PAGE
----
observed Sang remove a brown coat from a rack in the store,
cross to other side of the store, and surreptitiously rip the
security tag off the coat. During that time, Tadesse also
observed defendant enter the AF store carrying a bag from
Express, another clothing store in the mall. Defendant and
Sang did not speak to or otherwise acknowledge one another.
The two men then left the store at the same time, heading in
opposite directions. Sang was carrying the coat from which he
had removed the security tag.
Or.App. 495] Tadesse immediately approached Sang outside the
store and attempted to retrieve the coat from him. Sang
resisted her efforts and insisted that the coat was his.
During their struggle, defendant approached and began to
argue with Tadesse. Tadesse testified that defendant asked
"are you harassing my friend?" and told her
"we didn't take any of your stuff, bitch."
Tadesse recalled that defendant was yelling and behaving
aggressively. Defendant then left, and Tadesse and Sang
struggled for a few moments more. When it was clear that Sang
would not release the coat, Tadesse became concerned for her
safety, released the coat, and allowed Sang to leave.
followed Sang to the parking lot outside the mall. She
observed Sang and defendant meet up at a car and saw
defendant place the Express bag in the trunk. Tadesse
approached but maintained her distance. Sang and defendant
continued to be verbally aggressive toward Tadesse. Tadesse
attempted to write down the license plate number of the car,
at which point defendant approached her- Tadesse recalled at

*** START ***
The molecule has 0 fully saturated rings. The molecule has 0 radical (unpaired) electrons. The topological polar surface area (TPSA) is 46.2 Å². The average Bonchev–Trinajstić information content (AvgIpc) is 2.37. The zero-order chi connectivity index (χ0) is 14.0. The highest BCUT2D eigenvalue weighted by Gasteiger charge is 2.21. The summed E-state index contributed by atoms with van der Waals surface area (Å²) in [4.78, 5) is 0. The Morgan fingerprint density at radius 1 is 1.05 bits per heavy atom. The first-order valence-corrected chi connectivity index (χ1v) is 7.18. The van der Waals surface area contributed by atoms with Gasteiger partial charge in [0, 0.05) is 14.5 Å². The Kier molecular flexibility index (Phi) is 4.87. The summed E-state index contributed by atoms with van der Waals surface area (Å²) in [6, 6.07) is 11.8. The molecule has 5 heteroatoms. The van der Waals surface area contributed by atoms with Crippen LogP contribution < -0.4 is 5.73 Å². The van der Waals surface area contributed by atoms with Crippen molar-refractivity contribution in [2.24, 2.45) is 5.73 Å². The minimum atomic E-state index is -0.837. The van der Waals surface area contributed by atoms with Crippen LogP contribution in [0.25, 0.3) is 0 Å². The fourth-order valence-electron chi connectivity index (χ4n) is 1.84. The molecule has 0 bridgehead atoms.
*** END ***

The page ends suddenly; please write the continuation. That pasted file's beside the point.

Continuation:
trial that he "charged" up to her-and told her that
he would kill her if she wrote down the license plate number.
Defendant then made a slashing motion with his thumb across
his throat. Tadesse backed away and the men left in the car.
was able to record a partial license plate number and called
the police. Defendant and Sang were stopped in
defendant's car a short time later by Orth and Rinell,
Tigard police officers. Detective Hahn arrived at the scene
shortly thereafter. Orth and Rinell first recovered from the
backseat of the car a brown coat matching the description of
the coat that was stolen from AF. Hahn then received
permission from defendant to search the car. In the trunk,
Hahn discovered two jackets from AK-one blue and red and one
blue-in a bag. Neither Hahn nor Orth could recall if those
jackets were in an Express bag like the one Tadesse observed
defendant carrying or in a different bag. The officers did
not find a receipt for those jackets in the car. In addition,
Hahn and Orth observed several other jackets from other
retailers, including Express, in the trunk, including
multiple jackets of the same size and color. The officers
also found an exchange receipt for items from Express.
Or.App. 496] Tadesse arrived at the scene during the police
search and identified defendant, Sang, and the stolen
merchandise. Tadesse confirmed that they were the same men
from the mall and identified the brown coat as the same one
that Sang had stolen from AF. In addition, Tadesse believed
that the two AK coats from the trunk, as well as a similar AK
coat worn by Sang, had all been stolen as well. Tadesse based
that belief on the fact that three coats of the same size and
color had recently gone missing from the inventory of the AK
store at the Washington Square mall. Defendant ...